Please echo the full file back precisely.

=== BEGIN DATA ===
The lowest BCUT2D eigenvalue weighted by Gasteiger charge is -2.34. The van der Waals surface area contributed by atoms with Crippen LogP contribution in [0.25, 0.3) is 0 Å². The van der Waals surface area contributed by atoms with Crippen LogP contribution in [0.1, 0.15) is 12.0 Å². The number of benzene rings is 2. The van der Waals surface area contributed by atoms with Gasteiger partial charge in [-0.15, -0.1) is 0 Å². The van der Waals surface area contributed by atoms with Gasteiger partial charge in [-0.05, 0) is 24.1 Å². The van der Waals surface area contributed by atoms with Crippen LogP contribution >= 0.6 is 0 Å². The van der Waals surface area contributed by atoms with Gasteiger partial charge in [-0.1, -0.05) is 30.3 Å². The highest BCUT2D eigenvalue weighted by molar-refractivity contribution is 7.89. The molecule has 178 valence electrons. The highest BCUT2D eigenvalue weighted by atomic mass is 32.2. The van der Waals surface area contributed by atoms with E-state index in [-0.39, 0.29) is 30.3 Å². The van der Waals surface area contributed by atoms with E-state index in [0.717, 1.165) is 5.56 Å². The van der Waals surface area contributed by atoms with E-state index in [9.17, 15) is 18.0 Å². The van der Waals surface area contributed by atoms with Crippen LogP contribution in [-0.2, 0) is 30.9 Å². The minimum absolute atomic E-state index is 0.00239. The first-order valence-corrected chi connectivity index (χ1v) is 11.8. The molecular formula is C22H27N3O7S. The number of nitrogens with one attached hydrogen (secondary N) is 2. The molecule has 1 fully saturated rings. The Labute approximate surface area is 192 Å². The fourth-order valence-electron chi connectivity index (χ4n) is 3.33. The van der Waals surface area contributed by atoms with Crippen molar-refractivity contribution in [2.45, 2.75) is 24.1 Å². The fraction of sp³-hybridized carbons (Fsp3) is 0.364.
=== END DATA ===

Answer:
The lowest BCUT2D eigenvalue weighted by Gasteiger charge is -2.34. The van der Waals surface area contributed by atoms with Crippen LogP contribution in [0.25, 0.3) is 0 Å². The van der Waals surface area contributed by atoms with Crippen LogP contribution in [0.1, 0.15) is 12.0 Å². The number of benzene rings is 2. The van der Waals surface area contributed by atoms with Gasteiger partial charge in [-0.15, -0.1) is 0 Å². The van der Waals surface area contributed by atoms with Gasteiger partial charge in [-0.05, 0) is 24.1 Å². The van der Waals surface area contributed by atoms with Crippen LogP contribution >= 0.6 is 0 Å². The van der Waals surface area contributed by atoms with Gasteiger partial charge in [-0.1, -0.05) is 30.3 Å². The highest BCUT2D eigenvalue weighted by molar-refractivity contribution is 7.89. The molecule has 178 valence electrons. The highest BCUT2D eigenvalue weighted by atomic mass is 32.2. The van der Waals surface area contributed by atoms with E-state index in [-0.39, 0.29) is 30.3 Å². The van der Waals surface area contributed by atoms with E-state index in [0.717, 1.165) is 5.56 Å². The van der Waals surface area contributed by atoms with E-state index in [9.17, 15) is 18.0 Å². The van der Waals surface area contributed by atoms with Crippen LogP contribution in [-0.2, 0) is 30.9 Å². The minimum absolute atomic E-state index is 0.00239. The first-order valence-corrected chi connectivity index (χ1v) is 11.8. The molecular formula is C22H27N3O7S. The number of nitrogens with one attached hydrogen (secondary N) is 2. The molecule has 1 fully saturated rings. The Labute approximate surface area is 192 Å². The fourth-order valence-electron chi connectivity index (χ4n) is 3.33. The van der Waals surface area contributed by atoms with Crippen molar-refractivity contribution in [2.45, 2.75) is 24.1 Å². The fraction of sp³-hybridized carbons (Fsp3) is 0.364.